Happy 2010!

Even though I've lived in Tennessee for seventeen years now, it's still weird to wait for the Rose Parade to air. I had to purposely wake up for it in California because pre-parade coverage began before 8:00 am. It was on nearly every channel in Southern California. The parade doesn't start until 10:00 obviously -- with the time difference -- when you're living in this part of the country. And it isn't on every channel. And there's no pre-parade coverage. I don't normally stay glued to the whole parade. I get distracted and miss lots of it. But I usually try to catch at least some of it. Pasadena was relatively close to where I lived and I recognize many of the sights when I watch. I've been on Colorado Blvd so many times. I've been to the Norton Simon Museum. I feel nostalgic when I see those San Gabriel mountains (on a clear day, when you can actually see them). January is usually beautiful.

I went to bed a little after ten and went to sleep a little after eleven last night. I slept like a rock. I woke up a little before seven. I put a roast in the crock pot. I had a cup of coffee. I checked email and Facebook. I read a few blogs.

One of the blogs I read is "Mutations of Mortality" by Dr. Terry Hamblin. He is well known for his work in CLL and I have learned a lot by reading his blog. He also writes on a variety of other topics, including his Christian faith. And I have been inspired by his spiritual blog entries so many times. Occasionally, he posts movie reviews or just fun topics. He's very well-read, well-rounded, generous, and wise. He's now retired and has battled his own cancer this past year (a journey he has also shared with his readers). And he makes time for answering the questions of many CLL patients and their caregivers on a site I participate in (CLL Christian Friends). This morning I read this statement among his reflections...

"I am learning the value of talking to people. Previously I had thought of conversation as a woman's thing. Men talk to communicate information; women talk to transmit mood. Perhaps transmitting mood is more important than I thought."

Ah yes, transmitting mood. Familiar territory. I do quite a bit of that on my blog. I actually refrained from posting many times during the last few months because the last thing I wanted to do was transmit my mood. I've experienced a lot of peaks and valleys emotionally since John began treatment in September and my book was published in November. And then there was the emotion of the holidays amidst the rollercoaster of cancer and chemotherapy. I had quite a few down days in the month of December. There is no denying it.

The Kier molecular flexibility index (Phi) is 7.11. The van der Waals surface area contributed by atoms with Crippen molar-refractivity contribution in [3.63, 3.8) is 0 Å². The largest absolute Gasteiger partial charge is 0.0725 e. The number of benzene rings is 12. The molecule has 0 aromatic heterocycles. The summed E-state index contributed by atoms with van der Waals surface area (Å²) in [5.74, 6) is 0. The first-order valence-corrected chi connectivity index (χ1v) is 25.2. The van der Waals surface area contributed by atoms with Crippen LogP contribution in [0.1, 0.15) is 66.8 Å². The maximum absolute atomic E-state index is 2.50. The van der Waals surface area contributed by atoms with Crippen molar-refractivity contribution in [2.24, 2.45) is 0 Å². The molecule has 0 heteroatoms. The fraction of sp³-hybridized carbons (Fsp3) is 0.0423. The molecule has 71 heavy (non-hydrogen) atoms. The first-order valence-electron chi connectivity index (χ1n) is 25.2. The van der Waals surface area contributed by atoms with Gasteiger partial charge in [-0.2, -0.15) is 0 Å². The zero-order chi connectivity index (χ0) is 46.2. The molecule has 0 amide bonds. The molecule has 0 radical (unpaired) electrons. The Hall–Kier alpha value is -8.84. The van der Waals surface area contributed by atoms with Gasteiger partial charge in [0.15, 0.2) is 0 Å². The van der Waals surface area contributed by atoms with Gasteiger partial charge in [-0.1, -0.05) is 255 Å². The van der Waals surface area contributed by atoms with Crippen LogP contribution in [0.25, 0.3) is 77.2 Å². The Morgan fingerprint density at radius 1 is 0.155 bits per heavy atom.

However, all of my melancholy lifted on December 24. All the "stress" of the season was over and I could just relax and enjoy. We had our first service, an absolutely amazing Christmas Eve service, in our church's newly constructed sanctuary. And then John and I had a quiet Christmas Eve dinner at the Parthenon. We had decided ahead of time to spend our Christmas budget on others rather than ourselves, but we each had a gift to unwrap. (The original plan was to spend the whole budget on others and not exchange, but then John came home with a package for me and I reciprocated with one for him, even though he told me not to.) He bought an Amazon Kindle for me and I bought several comedy DVDs for him.

Christmas morning we drove to his mom's in Evansville. His family always gets together for dinner on Christmas Day. So we took our time hitting the road and were still there by early afternoon. We had a relaxing evening of food and fun. Saturday we took Marian to an afternoon movie. Saturday evening I had a fabulous dinner at Cork 'n Cleaver (Salad Bar, Lobster Tail and baked potato). And Sunday morning we went to church, then spent some time with friends over lunch at their house.

In spite of the fact that this has been John's treatment week, I've noticed that I have not been sad or melancholy since Christmas Eve. I haven't made any formal New Year's resolutions, but I have a couple of spiritual goals for the new year in my head and heart. One is living entirely in the present; less focus on the past and less worry about the unknown future. Complete trust and willing dependence on my Heavenly Father is my number one goal. Less focus on other people's opinions of me and more focus on other people's welfare. I want to love others unselfishly and not out of my own need for their returned love.

And, of course, my highest personal aspiration for 2010 is to be the best caregiver-wife any husband ever had, as John continues to fight the CLL battle.


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